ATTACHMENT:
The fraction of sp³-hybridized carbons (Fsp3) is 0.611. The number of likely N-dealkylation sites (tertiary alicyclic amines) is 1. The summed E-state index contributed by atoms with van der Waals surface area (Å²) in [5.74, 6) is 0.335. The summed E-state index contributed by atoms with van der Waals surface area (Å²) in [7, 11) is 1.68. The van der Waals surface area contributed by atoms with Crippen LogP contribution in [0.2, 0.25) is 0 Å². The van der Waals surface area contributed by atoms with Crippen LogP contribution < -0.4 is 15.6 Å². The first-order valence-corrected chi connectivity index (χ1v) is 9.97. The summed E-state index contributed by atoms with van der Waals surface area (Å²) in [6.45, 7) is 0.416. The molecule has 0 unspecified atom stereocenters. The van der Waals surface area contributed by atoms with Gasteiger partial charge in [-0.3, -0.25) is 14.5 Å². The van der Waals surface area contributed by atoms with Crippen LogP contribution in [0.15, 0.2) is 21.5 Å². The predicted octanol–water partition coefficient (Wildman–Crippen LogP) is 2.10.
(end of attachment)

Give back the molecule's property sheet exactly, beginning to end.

The fraction of sp³-hybridized carbons (Fsp3) is 0.611. The number of likely N-dealkylation sites (tertiary alicyclic amines) is 1. The summed E-state index contributed by atoms with van der Waals surface area (Å²) in [5.74, 6) is 0.335. The summed E-state index contributed by atoms with van der Waals surface area (Å²) in [7, 11) is 1.68. The van der Waals surface area contributed by atoms with Crippen LogP contribution in [0.2, 0.25) is 0 Å². The van der Waals surface area contributed by atoms with Crippen LogP contribution < -0.4 is 15.6 Å². The first-order valence-corrected chi connectivity index (χ1v) is 9.97. The summed E-state index contributed by atoms with van der Waals surface area (Å²) in [6.45, 7) is 0.416. The molecule has 0 unspecified atom stereocenters. The van der Waals surface area contributed by atoms with Gasteiger partial charge in [-0.3, -0.25) is 14.5 Å². The van der Waals surface area contributed by atoms with Crippen LogP contribution in [0.15, 0.2) is 21.5 Å². The predicted octanol–water partition coefficient (Wildman–Crippen LogP) is 2.10.